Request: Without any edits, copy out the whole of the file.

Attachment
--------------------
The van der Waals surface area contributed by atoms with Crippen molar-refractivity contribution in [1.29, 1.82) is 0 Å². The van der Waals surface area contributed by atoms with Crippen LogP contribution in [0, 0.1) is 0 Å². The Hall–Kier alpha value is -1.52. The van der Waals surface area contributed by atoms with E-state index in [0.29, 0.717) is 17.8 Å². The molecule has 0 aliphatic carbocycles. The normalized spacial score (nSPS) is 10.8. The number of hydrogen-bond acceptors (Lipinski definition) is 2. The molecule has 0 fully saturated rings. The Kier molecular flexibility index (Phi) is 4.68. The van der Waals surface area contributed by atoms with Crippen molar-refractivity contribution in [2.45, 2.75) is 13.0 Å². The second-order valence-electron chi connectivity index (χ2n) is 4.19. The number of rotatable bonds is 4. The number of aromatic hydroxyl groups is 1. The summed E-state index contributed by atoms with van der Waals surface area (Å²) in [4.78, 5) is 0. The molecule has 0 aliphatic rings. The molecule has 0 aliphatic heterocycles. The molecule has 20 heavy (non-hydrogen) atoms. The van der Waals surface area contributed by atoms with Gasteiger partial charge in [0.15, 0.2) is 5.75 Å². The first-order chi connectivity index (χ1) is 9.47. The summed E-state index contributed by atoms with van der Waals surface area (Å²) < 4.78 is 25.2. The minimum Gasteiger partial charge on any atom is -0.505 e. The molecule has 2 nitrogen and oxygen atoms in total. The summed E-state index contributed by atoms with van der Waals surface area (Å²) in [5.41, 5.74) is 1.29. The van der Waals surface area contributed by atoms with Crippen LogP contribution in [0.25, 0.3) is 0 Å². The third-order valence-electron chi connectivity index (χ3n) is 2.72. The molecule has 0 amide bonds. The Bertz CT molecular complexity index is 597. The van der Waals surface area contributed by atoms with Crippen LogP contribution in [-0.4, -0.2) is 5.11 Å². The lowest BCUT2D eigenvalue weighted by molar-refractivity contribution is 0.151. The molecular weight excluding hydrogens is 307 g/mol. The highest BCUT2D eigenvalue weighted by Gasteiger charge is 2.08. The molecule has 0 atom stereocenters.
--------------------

The van der Waals surface area contributed by atoms with Crippen molar-refractivity contribution in [1.29, 1.82) is 0 Å². The van der Waals surface area contributed by atoms with Crippen LogP contribution in [0, 0.1) is 0 Å². The Hall–Kier alpha value is -1.52. The van der Waals surface area contributed by atoms with E-state index in [0.29, 0.717) is 17.8 Å². The molecule has 0 aliphatic carbocycles. The normalized spacial score (nSPS) is 10.8. The number of hydrogen-bond acceptors (Lipinski definition) is 2. The molecule has 0 fully saturated rings. The Kier molecular flexibility index (Phi) is 4.68. The van der Waals surface area contributed by atoms with Crippen molar-refractivity contribution in [2.45, 2.75) is 13.0 Å². The second-order valence-electron chi connectivity index (χ2n) is 4.19. The number of rotatable bonds is 4. The number of aromatic hydroxyl groups is 1. The summed E-state index contributed by atoms with van der Waals surface area (Å²) in [4.78, 5) is 0. The molecule has 0 aliphatic rings. The molecule has 0 aliphatic heterocycles. The molecule has 20 heavy (non-hydrogen) atoms. The van der Waals surface area contributed by atoms with Gasteiger partial charge in [0.15, 0.2) is 5.75 Å². The first-order chi connectivity index (χ1) is 9.47. The summed E-state index contributed by atoms with van der Waals surface area (Å²) < 4.78 is 25.2. The minimum Gasteiger partial charge on any atom is -0.505 e. The molecule has 2 nitrogen and oxygen atoms in total. The summed E-state index contributed by atoms with van der Waals surface area (Å²) in [5.41, 5.74) is 1.29. The van der Waals surface area contributed by atoms with Crippen LogP contribution in [0.25, 0.3) is 0 Å². The third-order valence-electron chi connectivity index (χ3n) is 2.72. The molecule has 0 amide bonds. The Bertz CT molecular complexity index is 597. The van der Waals surface area contributed by atoms with Crippen LogP contribution in [-0.4, -0.2) is 5.11 Å². The lowest BCUT2D eigenvalue weighted by molar-refractivity contribution is 0.151. The molecular weight excluding hydrogens is 307 g/mol. The highest BCUT2D eigenvalue weighted by Gasteiger charge is 2.08. The molecule has 0 atom stereocenters.